Thursday, July 3, 2014

July 3, 1939: Johnny Mize Rakes For The Birds In Chicago

     On July 3, 1939, Johnny Mize led the St. Louis Cardinals to a 5-3 victory over the Cubs in Chicago with a 4 for 4 performance, that included two home runs, a double, and a triple. The big blasts were his 13th and 14th of the season. When the '39 season came to a close, Mize had a National League leading .349 average, and he also led the league with 28 big blasts.

     Mize arrived on the scene in St. Louis in 1936, just two years removed from the Championship club of '34. Nicknamed "The Big Cat", Mize manned first base for the Redbirds for six very productive seasons, as he topped the .300 mark in every campaign, before a contract dispute led to him being traded to the New York Giants in the Winter of 1941. Two years removed from the '34 Championship club, and he parted ways just one year before the championship club of 1942. However, his glory days would come.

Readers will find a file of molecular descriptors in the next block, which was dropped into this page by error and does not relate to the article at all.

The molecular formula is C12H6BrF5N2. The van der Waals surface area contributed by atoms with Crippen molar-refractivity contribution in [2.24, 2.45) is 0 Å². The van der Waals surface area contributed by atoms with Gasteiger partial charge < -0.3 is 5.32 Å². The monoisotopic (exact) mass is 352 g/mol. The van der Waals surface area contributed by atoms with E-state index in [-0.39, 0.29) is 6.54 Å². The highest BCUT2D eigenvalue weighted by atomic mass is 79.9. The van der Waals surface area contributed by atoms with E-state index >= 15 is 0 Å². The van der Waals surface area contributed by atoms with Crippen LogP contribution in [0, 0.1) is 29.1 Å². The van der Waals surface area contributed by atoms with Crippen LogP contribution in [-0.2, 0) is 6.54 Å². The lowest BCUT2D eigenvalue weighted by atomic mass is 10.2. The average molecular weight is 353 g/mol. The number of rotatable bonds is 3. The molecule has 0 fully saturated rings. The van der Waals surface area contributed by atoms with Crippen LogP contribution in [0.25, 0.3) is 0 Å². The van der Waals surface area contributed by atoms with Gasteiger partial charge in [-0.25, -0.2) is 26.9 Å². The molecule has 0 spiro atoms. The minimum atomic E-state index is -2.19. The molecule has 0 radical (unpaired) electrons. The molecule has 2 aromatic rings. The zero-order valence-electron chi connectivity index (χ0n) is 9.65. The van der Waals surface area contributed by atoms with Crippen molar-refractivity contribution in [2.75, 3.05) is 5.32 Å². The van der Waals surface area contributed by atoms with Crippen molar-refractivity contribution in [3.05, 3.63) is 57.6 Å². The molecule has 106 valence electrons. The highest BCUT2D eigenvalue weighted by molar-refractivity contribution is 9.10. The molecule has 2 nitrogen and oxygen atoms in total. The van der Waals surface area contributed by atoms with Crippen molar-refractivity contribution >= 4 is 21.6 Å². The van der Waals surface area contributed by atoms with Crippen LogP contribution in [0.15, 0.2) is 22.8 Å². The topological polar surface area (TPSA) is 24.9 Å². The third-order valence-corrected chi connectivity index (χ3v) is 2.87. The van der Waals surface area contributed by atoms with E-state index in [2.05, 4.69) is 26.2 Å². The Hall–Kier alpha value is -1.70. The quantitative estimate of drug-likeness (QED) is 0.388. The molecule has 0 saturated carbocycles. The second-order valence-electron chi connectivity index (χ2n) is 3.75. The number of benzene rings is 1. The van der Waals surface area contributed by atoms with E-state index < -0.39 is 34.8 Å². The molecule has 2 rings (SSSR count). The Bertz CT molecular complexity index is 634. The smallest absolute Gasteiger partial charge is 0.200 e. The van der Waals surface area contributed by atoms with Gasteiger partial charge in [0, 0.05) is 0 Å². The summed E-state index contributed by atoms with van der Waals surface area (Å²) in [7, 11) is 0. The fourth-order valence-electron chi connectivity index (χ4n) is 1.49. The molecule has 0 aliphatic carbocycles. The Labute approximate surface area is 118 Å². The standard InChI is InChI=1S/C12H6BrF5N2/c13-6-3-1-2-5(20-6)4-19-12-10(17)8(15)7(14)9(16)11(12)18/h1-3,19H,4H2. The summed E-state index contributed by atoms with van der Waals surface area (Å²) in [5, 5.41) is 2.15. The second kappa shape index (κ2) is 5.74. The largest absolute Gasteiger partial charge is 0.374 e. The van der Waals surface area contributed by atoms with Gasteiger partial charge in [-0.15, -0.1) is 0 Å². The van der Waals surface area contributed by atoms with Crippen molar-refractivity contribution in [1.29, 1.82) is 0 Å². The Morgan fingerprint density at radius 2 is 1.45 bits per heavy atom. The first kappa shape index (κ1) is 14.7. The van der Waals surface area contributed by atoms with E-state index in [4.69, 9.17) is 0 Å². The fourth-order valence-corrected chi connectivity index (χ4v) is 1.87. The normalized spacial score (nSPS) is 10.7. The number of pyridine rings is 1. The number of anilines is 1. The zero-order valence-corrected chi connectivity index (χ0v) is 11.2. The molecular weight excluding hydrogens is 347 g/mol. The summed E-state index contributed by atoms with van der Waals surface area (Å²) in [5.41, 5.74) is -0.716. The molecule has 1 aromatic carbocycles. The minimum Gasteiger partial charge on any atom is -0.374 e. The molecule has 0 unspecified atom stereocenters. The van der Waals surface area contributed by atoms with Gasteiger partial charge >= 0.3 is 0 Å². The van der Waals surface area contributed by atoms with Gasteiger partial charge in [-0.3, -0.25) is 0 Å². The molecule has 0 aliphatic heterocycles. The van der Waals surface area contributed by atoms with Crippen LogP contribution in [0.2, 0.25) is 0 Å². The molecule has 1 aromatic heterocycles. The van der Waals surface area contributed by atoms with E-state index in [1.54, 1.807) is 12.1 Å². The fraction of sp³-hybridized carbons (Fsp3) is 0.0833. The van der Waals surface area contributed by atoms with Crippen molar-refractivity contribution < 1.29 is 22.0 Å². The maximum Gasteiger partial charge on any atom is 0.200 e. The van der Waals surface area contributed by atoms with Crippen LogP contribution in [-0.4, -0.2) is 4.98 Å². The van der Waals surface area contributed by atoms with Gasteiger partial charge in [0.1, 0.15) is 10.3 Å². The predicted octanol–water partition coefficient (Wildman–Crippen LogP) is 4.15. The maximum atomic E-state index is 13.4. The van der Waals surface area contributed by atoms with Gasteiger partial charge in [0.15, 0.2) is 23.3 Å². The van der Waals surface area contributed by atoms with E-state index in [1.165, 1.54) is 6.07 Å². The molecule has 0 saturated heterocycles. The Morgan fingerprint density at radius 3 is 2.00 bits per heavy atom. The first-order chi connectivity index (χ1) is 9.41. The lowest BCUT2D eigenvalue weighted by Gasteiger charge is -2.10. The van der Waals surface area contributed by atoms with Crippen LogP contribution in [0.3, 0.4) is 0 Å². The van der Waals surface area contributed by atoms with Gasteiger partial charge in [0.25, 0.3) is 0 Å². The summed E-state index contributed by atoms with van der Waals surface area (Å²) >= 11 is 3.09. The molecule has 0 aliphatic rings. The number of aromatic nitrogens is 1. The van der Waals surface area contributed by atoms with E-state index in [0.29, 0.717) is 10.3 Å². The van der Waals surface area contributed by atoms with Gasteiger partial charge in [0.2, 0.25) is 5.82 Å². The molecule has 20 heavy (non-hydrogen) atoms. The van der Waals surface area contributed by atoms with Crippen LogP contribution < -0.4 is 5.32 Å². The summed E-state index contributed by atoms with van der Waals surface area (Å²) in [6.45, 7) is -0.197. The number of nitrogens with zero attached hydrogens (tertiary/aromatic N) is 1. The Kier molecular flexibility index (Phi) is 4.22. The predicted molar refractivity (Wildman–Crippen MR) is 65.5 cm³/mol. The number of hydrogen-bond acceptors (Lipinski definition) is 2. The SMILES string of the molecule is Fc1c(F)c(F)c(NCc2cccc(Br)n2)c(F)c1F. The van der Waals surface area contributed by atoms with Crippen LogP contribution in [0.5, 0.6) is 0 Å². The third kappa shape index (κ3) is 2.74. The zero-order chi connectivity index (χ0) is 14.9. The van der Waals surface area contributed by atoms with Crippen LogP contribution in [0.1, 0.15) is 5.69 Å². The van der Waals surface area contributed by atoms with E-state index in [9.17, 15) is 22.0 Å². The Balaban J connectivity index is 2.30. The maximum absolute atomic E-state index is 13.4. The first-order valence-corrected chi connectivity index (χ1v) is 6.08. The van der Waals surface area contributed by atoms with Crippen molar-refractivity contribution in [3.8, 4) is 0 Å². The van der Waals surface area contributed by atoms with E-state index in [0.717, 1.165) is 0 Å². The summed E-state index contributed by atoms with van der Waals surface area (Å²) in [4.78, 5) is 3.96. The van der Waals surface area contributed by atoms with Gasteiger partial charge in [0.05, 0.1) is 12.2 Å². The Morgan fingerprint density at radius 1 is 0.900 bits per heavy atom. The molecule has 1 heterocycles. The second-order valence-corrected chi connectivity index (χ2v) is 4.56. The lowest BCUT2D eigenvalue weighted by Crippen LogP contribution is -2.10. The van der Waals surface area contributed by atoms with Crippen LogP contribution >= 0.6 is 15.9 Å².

Mize hit .305 and led the league with 110 RBIs with the Giants in '42, before losing the next three years of his career while serving his country. He returned to the lineup in 1946 with some thump in his bat, as led the National League in home runs in '47 with 51, then again in '48 with 40. His days with the Giants came to an end in August of 1949 when the team sold him to the Yankees for $40,000. At that point in his career, Mize was an aging veteran whose numbers were in decline. With that said, he ended up being a piece to a Yankee puzzle that won five consecutive championships from 1949 to 1953. During the '52 series, at 39-years-old Mize homered on three successive days. He to wait until 1981 to receive his call from Cooperstown. It came 28 years after his last